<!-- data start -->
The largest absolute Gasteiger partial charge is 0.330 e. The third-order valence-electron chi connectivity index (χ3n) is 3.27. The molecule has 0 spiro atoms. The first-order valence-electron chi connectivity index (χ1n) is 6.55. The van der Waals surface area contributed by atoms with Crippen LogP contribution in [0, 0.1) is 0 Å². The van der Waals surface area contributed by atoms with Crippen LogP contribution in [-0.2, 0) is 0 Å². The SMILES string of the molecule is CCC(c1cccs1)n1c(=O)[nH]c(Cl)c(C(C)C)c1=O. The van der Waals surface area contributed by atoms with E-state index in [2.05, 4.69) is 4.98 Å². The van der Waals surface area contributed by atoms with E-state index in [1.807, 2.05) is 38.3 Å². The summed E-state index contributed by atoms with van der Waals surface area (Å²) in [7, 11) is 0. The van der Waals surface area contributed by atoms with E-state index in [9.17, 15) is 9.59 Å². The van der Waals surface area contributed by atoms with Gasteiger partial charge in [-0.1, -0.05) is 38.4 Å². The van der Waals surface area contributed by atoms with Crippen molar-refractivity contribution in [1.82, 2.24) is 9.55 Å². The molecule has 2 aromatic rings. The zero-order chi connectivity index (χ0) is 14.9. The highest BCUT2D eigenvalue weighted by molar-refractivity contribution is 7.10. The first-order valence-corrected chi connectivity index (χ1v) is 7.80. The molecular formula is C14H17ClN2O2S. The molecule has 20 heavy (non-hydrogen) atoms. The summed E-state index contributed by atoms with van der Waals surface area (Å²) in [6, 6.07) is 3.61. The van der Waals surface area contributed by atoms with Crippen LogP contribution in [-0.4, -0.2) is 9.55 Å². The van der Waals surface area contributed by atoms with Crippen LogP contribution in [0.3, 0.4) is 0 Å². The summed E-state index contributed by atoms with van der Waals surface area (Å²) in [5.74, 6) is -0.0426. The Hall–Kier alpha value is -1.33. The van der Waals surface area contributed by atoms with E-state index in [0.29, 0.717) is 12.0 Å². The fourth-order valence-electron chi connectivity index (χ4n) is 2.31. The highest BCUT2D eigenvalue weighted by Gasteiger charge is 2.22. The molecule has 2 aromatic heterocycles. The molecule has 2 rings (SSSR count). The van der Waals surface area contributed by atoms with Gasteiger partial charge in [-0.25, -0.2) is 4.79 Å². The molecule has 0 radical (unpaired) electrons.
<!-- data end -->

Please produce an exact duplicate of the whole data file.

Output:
The largest absolute Gasteiger partial charge is 0.330 e. The third-order valence-electron chi connectivity index (χ3n) is 3.27. The molecule has 0 spiro atoms. The first-order valence-electron chi connectivity index (χ1n) is 6.55. The van der Waals surface area contributed by atoms with Crippen LogP contribution in [0, 0.1) is 0 Å². The van der Waals surface area contributed by atoms with Crippen LogP contribution in [-0.2, 0) is 0 Å². The SMILES string of the molecule is CCC(c1cccs1)n1c(=O)[nH]c(Cl)c(C(C)C)c1=O. The van der Waals surface area contributed by atoms with E-state index in [2.05, 4.69) is 4.98 Å². The van der Waals surface area contributed by atoms with E-state index in [1.807, 2.05) is 38.3 Å². The summed E-state index contributed by atoms with van der Waals surface area (Å²) in [7, 11) is 0. The van der Waals surface area contributed by atoms with E-state index in [9.17, 15) is 9.59 Å². The van der Waals surface area contributed by atoms with Gasteiger partial charge in [-0.1, -0.05) is 38.4 Å². The van der Waals surface area contributed by atoms with Crippen molar-refractivity contribution in [1.82, 2.24) is 9.55 Å². The molecule has 2 aromatic rings. The zero-order chi connectivity index (χ0) is 14.9. The highest BCUT2D eigenvalue weighted by molar-refractivity contribution is 7.10. The first-order valence-corrected chi connectivity index (χ1v) is 7.80. The molecular formula is C14H17ClN2O2S. The molecule has 20 heavy (non-hydrogen) atoms. The summed E-state index contributed by atoms with van der Waals surface area (Å²) in [6, 6.07) is 3.61. The van der Waals surface area contributed by atoms with Crippen LogP contribution in [-0.4, -0.2) is 9.55 Å². The van der Waals surface area contributed by atoms with Crippen LogP contribution in [0.3, 0.4) is 0 Å². The summed E-state index contributed by atoms with van der Waals surface area (Å²) in [5.74, 6) is -0.0426. The Hall–Kier alpha value is -1.33. The van der Waals surface area contributed by atoms with E-state index in [0.29, 0.717) is 12.0 Å². The fourth-order valence-electron chi connectivity index (χ4n) is 2.31. The highest BCUT2D eigenvalue weighted by Gasteiger charge is 2.22. The molecule has 2 aromatic heterocycles. The molecule has 2 rings (SSSR count). The van der Waals surface area contributed by atoms with Gasteiger partial charge in [-0.25, -0.2) is 4.79 Å². The molecule has 0 radical (unpaired) electrons.